Government seeking overall pay deal with public sector unions
Howlin reports significant progress in negotiations on Croke Park II at Labour Relations Commission
Minister for Finanace and Brendan Howlin: hopeful of further progress in the talks. Photograph: Alan Betson/The Irish Times
The Government has said it would prefer to reach an overall deal with all trade unions representing staff in the public service on reducing the pay and pensions bill.
However, in a statement issued after today’s Cabinet meeting, the Government indicated it was prepared to enter into deals with individual unions if this is not possible.
In parallel the Government will continue preparing legislation, as a contingency measure, to allow it to unilaterally make the €300 million in savings it is seeking on public service pay and pensions this year.
The statement issued by the Department of Public Expenditure and Reform said the Government welcomed the progress made by chief executive of the Labour Relations Commission Kieran Mulvey and his team in their dealings with trade unions over recent days.
“It remains the case that the Government’s preferred option is to arrive at an overarching collective agreement in the public services,” the statement said. “To that end Mr Mulvey has been asked to continue his discussions with those unions that have yet to reach an outline agreement. The Government emphasised that it is prepared to enter into agreement with individual trade unions in the absence of an overarching collective agreement.
“As a contingency measure, given the tight timetable involved and pending the final decision of each trade union according to its own democratic mechanisms, officials of the Department of Public Expenditure and Reform will continue to prepare legislative measures in tandem with the Office of the Attorney General to achieve the required savings.”
Mr Mulvey said this afternoon 10 unions opposing Croke Park II last week are now having a change of heart.
Mr Mulvey said “significant progress” has been made in talks to date and there was now an expectation that there was now an “agreement in principle” with the unions on how to proceed. However, that was subject to the usual normal balloting process.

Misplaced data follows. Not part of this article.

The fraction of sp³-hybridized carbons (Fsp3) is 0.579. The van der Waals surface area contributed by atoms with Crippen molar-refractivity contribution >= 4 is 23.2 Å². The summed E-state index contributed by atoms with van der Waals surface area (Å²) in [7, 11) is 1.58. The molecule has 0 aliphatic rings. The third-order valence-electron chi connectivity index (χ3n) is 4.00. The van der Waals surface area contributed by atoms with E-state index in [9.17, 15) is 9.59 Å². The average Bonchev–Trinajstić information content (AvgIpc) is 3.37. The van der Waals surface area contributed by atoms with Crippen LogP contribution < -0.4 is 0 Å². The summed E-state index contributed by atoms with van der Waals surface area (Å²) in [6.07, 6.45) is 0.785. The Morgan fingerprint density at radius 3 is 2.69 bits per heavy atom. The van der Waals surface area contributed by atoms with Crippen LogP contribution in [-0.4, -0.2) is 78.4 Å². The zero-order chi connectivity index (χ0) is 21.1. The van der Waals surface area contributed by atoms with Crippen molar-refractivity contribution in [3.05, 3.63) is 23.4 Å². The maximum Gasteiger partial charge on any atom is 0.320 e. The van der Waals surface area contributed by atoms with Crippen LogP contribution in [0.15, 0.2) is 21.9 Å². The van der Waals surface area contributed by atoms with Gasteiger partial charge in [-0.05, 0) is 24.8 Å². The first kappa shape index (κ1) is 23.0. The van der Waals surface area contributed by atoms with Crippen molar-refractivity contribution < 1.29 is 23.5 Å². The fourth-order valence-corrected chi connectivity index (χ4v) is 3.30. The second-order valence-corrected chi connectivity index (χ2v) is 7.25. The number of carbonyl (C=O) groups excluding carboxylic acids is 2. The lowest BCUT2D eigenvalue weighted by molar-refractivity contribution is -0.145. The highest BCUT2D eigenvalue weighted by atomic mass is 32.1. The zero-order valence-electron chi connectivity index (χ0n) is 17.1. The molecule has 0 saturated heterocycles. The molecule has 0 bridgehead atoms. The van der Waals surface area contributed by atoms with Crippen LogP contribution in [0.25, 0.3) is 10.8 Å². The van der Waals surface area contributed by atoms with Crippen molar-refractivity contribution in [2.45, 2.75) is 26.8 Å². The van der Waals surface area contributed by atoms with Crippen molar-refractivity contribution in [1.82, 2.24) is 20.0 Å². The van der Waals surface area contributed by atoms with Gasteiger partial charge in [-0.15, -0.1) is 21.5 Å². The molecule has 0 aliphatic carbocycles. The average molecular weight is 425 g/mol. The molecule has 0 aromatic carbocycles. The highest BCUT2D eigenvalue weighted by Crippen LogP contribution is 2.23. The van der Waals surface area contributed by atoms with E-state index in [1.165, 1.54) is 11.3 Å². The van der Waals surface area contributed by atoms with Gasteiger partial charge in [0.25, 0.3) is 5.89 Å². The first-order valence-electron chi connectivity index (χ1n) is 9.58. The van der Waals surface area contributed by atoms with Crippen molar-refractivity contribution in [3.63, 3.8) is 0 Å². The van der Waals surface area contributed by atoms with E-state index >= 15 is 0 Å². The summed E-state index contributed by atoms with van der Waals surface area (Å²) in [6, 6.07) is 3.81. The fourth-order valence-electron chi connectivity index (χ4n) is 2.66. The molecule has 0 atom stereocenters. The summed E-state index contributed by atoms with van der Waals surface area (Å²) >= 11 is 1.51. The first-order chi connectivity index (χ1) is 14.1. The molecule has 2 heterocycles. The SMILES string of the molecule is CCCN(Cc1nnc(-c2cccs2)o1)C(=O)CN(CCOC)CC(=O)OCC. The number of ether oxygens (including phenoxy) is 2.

He said 10 unions which were opposed to the agreement last week are now “potentially looking at it afresh in a more positive disposition towards agreeing to the details that have been negotiated with them during the week”.
Mr Mulvey told RTÉ’s News At One programme said there was an imperative that an agreement must soon be reached and he warned against a “scenic tour of industrial relations”.
He said there was a definite deadline which would be extended only towards Friday. The Government wants to achieve agreement and there will be no extension of the deadline, he said. “They are very explicit on that.”
Earlier, Minister for Public Expenditure and Reform Brendan Howlin said ‘significant progress’ had been made in the talks.
Speaking before briefing the Cabinet, Mr Howlin said there was now an understanding in the public service that further adjustments had to be made. He said the €300 million of adjustments were necessary because the country’s finances are “still in a perilous state”.
He said the Government was under no illusions about how difficult it was to ask the public service to make a further contribution in cuts. He reiterated that he was not prescriptive about where the costs should come from and that frontline service workers might know the best route to find the savings.
He said the cuts were necessary for security of tenure of existing staff and that any cuts could come from July 1st.
The Irish Medical Organisation said that while there was no agreement with the Government on many of the critical issues facing doctors, progress had been made in the talks. The IMO said that Government had accepted its argument that significant savings in the payroll budget could be generated by transferring certain tasks such as phlebotomy from non-consultant hospital doctors to nurses.
“Together with the Government and the Irish Nurses and Midwives Organisation, we will participate in an evaluation process to quantify the scale of savings which can be achieved through this process.”
IMO director of industrial relations Steve Tweed also said that it believed that “the savings which will follow from the transfer of certain work may lead to an improved agreement on overtime”.
Among those with whom agreements have been reached in principle are the Garda representative bodies that walked out several months ago. Last night health service management offered nurses a deal that would restore double time premium rates for Sundays and public holidays in return for an increased working week from 37.5 to 39 hours.